Baldies' Blog began originally in the UK by a 26 year old journalist with a blood cancer on a mission to inform the world about bone marrow donation.

He has since died, and I took on the cause of making cancer care more transparent for everybody.

Cancer is a disease that will touch everybody through diagnosis or affiliation: 1 in 2 men will be diagnosed and 1 in 3 woman will hear those words, "You Have Cancer."

I invite you to read how I feel along my journey and
how I am continuing to live a full life alongside my Hodgkin's lymphoma, with me controlling my cancer, not my cancer controlling me.

I hope that "Baldies' Blog" will prepare you to handle whatever life sends you, but especially if it's the message, "You Have Cancer."

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Monday, January 17, 2011

Chemo Prep Gone Wrong

I always think I'm prepared for chemo or surgery weeks. 

I make sure the house is clean and organized. My outfits are assembled (just in case I have to, heaven forbid, change clothes). A meal with a couple days worth of left overs is prepared. The cupbards are full with easy meals and quick snacks. Any fresh fruit or veggies are cut and ready. My perscriptions are called in and full. Child care is organized.

 I do everything I can, I use all the skills I've learned through school and the past four years, but I'm never prepared.

 No amount of experience or cleaning or grocery shopping can prepare anyone for the toll and turmoil treatment brings.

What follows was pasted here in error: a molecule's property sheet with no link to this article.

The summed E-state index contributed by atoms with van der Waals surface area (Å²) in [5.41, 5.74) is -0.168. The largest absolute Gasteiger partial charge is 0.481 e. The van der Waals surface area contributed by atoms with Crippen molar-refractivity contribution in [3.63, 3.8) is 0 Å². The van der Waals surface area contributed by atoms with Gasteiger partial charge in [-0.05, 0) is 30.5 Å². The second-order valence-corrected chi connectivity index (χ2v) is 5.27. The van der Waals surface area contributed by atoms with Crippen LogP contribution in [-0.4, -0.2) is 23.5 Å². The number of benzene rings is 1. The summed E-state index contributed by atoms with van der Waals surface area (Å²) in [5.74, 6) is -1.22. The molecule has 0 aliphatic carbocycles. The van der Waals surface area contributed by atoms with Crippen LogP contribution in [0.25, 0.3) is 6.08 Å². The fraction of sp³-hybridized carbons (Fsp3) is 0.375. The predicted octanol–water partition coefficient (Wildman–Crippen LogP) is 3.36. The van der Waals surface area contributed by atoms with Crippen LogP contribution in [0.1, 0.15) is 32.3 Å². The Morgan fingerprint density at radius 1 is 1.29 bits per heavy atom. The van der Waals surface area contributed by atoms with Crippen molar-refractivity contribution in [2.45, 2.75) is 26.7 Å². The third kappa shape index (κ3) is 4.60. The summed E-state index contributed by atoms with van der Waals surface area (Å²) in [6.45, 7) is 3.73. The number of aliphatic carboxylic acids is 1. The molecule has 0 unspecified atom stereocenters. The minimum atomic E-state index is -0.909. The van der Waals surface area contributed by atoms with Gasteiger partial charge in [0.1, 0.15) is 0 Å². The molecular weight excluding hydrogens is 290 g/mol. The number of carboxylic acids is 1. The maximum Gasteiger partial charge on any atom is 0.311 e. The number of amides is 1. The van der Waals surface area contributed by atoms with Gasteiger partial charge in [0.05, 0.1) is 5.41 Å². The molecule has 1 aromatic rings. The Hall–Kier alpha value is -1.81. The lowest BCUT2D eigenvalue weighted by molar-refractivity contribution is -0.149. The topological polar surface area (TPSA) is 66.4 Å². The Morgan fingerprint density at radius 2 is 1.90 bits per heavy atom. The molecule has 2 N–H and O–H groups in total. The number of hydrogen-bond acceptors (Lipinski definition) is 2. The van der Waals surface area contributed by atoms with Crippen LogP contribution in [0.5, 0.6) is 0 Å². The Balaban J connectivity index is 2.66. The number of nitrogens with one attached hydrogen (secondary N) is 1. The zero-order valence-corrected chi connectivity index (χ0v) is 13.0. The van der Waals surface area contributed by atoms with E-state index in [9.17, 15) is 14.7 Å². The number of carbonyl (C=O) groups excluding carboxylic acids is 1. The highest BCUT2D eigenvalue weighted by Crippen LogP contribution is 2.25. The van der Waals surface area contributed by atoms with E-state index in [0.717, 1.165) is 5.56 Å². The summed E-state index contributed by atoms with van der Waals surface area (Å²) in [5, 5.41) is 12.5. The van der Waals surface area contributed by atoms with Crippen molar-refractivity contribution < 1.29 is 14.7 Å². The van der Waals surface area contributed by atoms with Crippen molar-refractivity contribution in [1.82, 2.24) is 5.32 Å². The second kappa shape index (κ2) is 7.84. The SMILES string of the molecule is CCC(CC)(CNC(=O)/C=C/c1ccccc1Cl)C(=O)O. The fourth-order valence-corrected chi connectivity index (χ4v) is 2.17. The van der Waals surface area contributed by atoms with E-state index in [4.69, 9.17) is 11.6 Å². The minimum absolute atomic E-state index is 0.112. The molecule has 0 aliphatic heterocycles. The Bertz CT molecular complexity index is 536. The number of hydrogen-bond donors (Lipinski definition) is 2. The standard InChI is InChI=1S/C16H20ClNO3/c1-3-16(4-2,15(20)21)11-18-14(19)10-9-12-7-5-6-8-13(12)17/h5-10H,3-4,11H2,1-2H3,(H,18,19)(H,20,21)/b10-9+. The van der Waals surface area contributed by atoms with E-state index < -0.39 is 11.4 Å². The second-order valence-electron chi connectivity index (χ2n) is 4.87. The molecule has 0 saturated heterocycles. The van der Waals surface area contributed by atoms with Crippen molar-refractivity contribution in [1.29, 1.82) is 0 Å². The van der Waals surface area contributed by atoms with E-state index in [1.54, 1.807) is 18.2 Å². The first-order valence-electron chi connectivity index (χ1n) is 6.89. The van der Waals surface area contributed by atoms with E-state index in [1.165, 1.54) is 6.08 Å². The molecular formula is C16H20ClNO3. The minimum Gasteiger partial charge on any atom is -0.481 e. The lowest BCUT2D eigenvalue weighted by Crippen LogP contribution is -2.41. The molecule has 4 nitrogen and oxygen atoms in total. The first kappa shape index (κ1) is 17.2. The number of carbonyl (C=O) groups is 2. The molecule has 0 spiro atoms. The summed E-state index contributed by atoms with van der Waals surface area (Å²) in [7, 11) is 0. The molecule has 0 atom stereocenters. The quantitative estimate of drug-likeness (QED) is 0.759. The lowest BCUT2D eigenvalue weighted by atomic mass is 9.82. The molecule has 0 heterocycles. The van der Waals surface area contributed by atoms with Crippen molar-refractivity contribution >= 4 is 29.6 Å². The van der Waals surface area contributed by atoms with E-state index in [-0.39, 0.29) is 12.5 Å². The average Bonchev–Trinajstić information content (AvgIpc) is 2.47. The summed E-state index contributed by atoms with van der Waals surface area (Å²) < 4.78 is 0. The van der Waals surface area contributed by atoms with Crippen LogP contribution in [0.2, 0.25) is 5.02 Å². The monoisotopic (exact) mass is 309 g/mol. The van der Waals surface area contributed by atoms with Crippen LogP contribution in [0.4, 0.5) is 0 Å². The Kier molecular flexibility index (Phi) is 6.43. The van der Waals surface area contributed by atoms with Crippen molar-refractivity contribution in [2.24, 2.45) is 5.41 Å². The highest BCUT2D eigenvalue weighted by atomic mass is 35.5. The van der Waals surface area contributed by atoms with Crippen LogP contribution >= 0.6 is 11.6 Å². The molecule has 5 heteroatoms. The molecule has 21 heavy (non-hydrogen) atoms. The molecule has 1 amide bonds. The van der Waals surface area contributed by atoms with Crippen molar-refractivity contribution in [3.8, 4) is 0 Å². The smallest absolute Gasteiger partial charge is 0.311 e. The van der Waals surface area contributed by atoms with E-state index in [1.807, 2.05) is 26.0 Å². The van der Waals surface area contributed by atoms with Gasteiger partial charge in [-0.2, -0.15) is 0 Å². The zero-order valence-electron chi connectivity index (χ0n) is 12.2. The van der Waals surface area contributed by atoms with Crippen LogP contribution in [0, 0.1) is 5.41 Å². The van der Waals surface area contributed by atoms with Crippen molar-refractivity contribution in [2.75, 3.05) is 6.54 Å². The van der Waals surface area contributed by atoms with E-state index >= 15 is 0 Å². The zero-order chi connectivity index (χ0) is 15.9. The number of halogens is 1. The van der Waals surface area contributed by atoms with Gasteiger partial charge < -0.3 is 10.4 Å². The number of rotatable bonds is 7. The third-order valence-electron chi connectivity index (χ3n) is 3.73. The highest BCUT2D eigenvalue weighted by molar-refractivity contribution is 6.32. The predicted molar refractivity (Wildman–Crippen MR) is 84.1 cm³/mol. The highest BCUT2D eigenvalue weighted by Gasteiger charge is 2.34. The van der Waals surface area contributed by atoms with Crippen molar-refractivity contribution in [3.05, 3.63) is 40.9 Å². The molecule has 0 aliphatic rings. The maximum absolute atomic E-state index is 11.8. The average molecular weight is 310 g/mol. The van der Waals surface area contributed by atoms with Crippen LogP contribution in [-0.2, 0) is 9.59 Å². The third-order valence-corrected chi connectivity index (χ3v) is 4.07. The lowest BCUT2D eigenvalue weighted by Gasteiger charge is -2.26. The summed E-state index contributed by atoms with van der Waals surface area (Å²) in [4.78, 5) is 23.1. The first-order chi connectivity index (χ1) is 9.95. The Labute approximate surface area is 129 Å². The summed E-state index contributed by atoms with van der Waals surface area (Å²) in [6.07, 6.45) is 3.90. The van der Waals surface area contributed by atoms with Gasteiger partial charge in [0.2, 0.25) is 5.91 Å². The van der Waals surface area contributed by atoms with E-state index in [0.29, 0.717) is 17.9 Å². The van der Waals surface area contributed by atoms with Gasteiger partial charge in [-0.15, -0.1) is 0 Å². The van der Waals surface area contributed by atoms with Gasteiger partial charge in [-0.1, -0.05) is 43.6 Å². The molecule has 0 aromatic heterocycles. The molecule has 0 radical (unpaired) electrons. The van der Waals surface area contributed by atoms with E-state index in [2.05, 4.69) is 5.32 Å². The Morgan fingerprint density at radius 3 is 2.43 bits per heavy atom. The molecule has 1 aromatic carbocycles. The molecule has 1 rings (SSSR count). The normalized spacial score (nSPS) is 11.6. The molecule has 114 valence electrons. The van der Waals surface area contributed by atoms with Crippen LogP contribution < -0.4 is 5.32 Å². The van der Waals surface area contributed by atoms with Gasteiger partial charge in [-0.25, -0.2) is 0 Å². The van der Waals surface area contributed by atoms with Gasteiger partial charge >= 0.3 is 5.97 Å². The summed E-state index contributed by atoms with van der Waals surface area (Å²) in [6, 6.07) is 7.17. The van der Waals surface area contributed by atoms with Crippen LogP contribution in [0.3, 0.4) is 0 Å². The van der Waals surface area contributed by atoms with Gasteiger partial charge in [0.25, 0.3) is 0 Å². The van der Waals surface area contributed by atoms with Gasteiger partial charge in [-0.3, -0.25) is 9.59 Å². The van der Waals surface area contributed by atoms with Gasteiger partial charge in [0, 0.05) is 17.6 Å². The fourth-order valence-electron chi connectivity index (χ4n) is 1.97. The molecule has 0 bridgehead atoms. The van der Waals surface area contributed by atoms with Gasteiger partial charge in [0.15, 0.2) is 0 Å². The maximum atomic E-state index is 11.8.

This week my visiting nurse even came in to assure everything was prepared, and still, major failure in the medication department happened, again. 

Everything I needed was ordered at the pharmacy Mon, but I told J, "No worries. Don't go today. I don't need them for a couple days.". I said this knowing I needed my synthroid for my nonfunctioning thyroid on Weds, and by need I mean I am out, my body will start to suffer. 

I'll be lethargic, cold, constipated and feel like a fat ass. 

Well, weds. It snowed. Thurs. I exhausted myself getting to Concord. The errand had slipped j's mind and I wasn't policing him. 

Now, it's sat. And I've gotten my synthroid into me. 

 I'm finally feeling semi-human. I'm not feeling like a hazy, foggy, flakey mess. I'm able to get off the couch, But barely. 

I don't know what to do with myself. I have energy to do things but not do them well. 

I'm fatigued to the point its painful. You'd think this statement would contradict the previous but the two feelings can coexist. 

I hope you read this and are confused. I hope you never have to understand the feeling by suffering or seeing it first hand. And all it takes to cause these feelings of discomfort is missing one single pill for one single nonfunctioning organ.

 I have no motivation. Chemotherapy induced fatigue is very real, and probably one of the worst side effects, because there is not a damn thing that can be done.

 Maybe its that "amotivational syndrome" people claim is brought on by smoking. 

Could my mind and body gone to pot?

 All I want to do is sleep and eat. Sleep, eat, drink, watch tv. 

If everybody in my life could just remember that by transplant standards, I'm barely two years, maybe they'd go easier on me.

 Maybe I could just go easier on myself.

I'm hoping by tomorrow (Sunday) I'll be able to do some exercise to increase my energy, and maybe even go to J's basketball game. It'll be another fabulous family sunday.

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